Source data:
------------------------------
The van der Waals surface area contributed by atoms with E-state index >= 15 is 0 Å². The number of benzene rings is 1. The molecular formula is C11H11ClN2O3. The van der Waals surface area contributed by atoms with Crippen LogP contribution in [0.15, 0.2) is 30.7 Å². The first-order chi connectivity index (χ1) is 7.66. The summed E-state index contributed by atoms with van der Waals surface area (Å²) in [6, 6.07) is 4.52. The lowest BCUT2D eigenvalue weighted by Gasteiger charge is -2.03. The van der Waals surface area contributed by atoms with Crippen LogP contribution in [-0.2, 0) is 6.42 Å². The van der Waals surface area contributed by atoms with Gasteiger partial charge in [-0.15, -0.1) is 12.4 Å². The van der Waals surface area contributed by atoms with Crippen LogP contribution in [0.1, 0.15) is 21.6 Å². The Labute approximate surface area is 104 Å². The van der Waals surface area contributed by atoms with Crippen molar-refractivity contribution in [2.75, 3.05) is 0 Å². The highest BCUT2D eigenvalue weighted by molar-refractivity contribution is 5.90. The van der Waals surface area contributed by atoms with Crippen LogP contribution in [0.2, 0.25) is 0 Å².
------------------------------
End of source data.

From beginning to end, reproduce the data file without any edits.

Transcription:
The van der Waals surface area contributed by atoms with E-state index >= 15 is 0 Å². The number of benzene rings is 1. The molecular formula is C11H11ClN2O3. The van der Waals surface area contributed by atoms with Crippen LogP contribution in [0.15, 0.2) is 30.7 Å². The first-order chi connectivity index (χ1) is 7.66. The summed E-state index contributed by atoms with van der Waals surface area (Å²) in [6, 6.07) is 4.52. The lowest BCUT2D eigenvalue weighted by Gasteiger charge is -2.03. The van der Waals surface area contributed by atoms with Crippen LogP contribution in [-0.2, 0) is 6.42 Å². The van der Waals surface area contributed by atoms with Gasteiger partial charge in [-0.15, -0.1) is 12.4 Å². The van der Waals surface area contributed by atoms with Crippen LogP contribution in [0.1, 0.15) is 21.6 Å². The Labute approximate surface area is 104 Å². The van der Waals surface area contributed by atoms with Crippen molar-refractivity contribution in [2.75, 3.05) is 0 Å². The highest BCUT2D eigenvalue weighted by molar-refractivity contribution is 5.90. The van der Waals surface area contributed by atoms with Crippen LogP contribution in [0.2, 0.25) is 0 Å².